Angelina Jolie’s Divorce Lawyer Embroiled in Dispute Over ‘$100 Million Pollock’

There's some question about the painting's authenticity.

Pierce O'Donnel representing Shelly Sterling on June 11, 2014, in Los Angeles, California. Photo by David McNew/Getty Images.

Hollywood lawyer Pierce O’Donnell has filed a lawsuit over a mysterious, purportedly $100 million Jackson Pollock painting. According to Courthouse News, O’Donnell has a joint venture agreement with Maitreya Kadre to sell a work by Pollock titled Pink Spring, but she is preventing him from showing the canvas to prospective buyers.

O’Donnell, who filed the case pro se, is suing Kadre and L.A. Packing, Crating, and Shipping for access to the painting. (An attorney at Greenberg Glusker, O’Donnell has reportedly joined Angelina Jolie’s legal team, as the actress prepares to litigate her divorce from actor Brad Pitt.)

The arrangement allegedly began in 2011, when the Trial Law Firm advanced Kadre $75,000 to buy Pink Spring from the estate of someone named Gregory Comstock, who died in 2006. The firm subsequently spent $200,000 marketing the painting in order to sell it, paying art historians and other experts to authenticate and appraise the work.

O’Donnell has filed his claim as the firm’s successor-in-interest. He claims that he was paying L.A. Packing $450 a month for storage until March 2015, when Kadre arranged to have the payments stopped. Since then, both Kadre and the storage company have allegedly refused to tell him where the painting is and who is paying for its storage.

According to the complaint, O’Donnell was granted access to the painting through an arbitration process, but that decision has not been honored.

“Kadre has done nothing but hinder, obstruct, sabotage, and otherwise prevent the marketing and sale of the painting,” the complaint claims, according to Courthouse News. “She has acted in utter bad faith at every step of the way. Her obstructionist antics have prevented the proper marketing of the painting and doomed any sales. If allowed to persist in this destructive manner, the value of the painting will be destroyed.”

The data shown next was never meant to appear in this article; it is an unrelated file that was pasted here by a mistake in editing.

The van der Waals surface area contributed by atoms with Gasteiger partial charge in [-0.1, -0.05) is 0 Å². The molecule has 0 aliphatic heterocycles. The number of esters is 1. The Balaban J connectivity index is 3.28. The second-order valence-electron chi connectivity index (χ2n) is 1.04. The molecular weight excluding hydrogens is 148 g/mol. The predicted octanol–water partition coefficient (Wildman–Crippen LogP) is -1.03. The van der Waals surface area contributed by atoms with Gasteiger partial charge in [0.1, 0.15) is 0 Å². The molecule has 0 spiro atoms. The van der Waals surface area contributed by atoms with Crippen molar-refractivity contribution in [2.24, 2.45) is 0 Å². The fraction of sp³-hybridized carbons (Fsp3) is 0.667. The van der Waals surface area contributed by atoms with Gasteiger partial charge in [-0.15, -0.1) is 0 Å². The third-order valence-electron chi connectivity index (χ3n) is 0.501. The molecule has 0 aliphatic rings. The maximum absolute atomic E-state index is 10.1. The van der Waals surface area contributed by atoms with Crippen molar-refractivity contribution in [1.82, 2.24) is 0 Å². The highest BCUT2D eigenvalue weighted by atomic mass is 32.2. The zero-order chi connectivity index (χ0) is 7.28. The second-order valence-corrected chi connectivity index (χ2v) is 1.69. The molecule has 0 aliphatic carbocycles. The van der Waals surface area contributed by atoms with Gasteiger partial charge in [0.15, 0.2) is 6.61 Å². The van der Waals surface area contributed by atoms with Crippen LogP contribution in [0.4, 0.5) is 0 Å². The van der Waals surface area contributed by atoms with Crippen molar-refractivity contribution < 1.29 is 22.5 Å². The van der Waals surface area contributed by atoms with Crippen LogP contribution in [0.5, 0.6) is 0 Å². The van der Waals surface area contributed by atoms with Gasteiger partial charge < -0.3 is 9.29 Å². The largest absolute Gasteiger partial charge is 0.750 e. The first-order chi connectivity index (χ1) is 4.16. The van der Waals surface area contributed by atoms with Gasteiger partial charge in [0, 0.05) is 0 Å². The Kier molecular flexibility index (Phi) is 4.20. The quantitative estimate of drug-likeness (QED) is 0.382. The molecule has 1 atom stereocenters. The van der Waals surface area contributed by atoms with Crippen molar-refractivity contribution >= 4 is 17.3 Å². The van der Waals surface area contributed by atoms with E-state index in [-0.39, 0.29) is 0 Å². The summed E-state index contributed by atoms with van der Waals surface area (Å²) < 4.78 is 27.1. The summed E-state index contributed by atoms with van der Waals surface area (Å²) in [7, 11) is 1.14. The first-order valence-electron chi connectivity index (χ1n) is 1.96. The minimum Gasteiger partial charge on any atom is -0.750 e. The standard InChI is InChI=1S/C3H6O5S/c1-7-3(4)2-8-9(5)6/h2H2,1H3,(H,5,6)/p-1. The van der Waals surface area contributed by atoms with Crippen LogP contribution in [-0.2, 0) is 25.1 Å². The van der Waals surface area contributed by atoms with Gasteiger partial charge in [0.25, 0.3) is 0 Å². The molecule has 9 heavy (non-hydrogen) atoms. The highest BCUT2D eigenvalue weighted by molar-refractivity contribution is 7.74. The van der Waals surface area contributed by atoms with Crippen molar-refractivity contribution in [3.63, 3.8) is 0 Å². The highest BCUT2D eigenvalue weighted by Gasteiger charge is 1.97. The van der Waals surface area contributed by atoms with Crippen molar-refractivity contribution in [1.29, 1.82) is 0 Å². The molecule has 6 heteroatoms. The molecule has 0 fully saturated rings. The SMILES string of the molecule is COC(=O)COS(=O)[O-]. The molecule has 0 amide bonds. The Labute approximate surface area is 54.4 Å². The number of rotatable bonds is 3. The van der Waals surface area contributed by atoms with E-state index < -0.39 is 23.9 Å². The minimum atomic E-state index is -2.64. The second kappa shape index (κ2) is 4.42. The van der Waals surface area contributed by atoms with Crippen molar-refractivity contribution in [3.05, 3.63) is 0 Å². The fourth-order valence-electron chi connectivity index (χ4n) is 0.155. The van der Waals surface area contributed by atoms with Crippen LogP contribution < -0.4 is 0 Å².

“These unlawful, obstreperous acts squandered the opportunity for at least one recent sale to a multi-billionaire art investor who was very interested in purchasing the painting but unable to view the painting,” the lawsuit adds.

There are few details about the background of the case, but legal resource site Fear Not Law has published records of a 2008 appeals court case between Kadre and Comstock’s first cousin and heir, Thomas A. White. That case hinged on whether Comstock, who died intestate, had actually left a holographic will leaving Kadre the painting.

The court found in White’s favor, stating that the supposed holographic will merely granted Kadre power of attorney to help Comstock authenticate and sell the canvas. Intriguingly, the ruling notes that “there is apparently disagreement as to whether this painting was actually painted by Jackson Pollock.”

Pink Spring wouldn’t be the first Pollock to have it’s authenticity questioned. The film Who the #$&% Is Jackson Pollock? revolved around a supposed masterpiece by the Ab-Ex great purchased by a truck driver for just $5. More recently, the high-profile Knoedler forgery trial involved a fake Pollock that misspelled his signature.

According to the complaint, Pink Spring “is one of Pollock’s largest drip paintings.” O’Donnell recounts the artist’s success at the market, noting that “there has never been more propitious time to be selling large drip Pollock that experts have proclaimed to be one of his best drip paintings.”

O’Donnell also accuses Kadre of taking $10,000 meant for photographing the painting, and, abusing Plaintiff’money, [Kadre] prepared ridiculous ‘coffee table book’ featuring her posing with the painting and looking life buffoon” in “provocative clothing.” The complaint notes that Kadre “fashions herself as some exotic beauty.”

In addition to seeking access to the painting, O’Donnell is requesting punitive damages for fraud and breach of contract, faith, and fiduciary duty. artnet News reached out to LA Packing, which refused to comment, and insisted the matter had been resolved.

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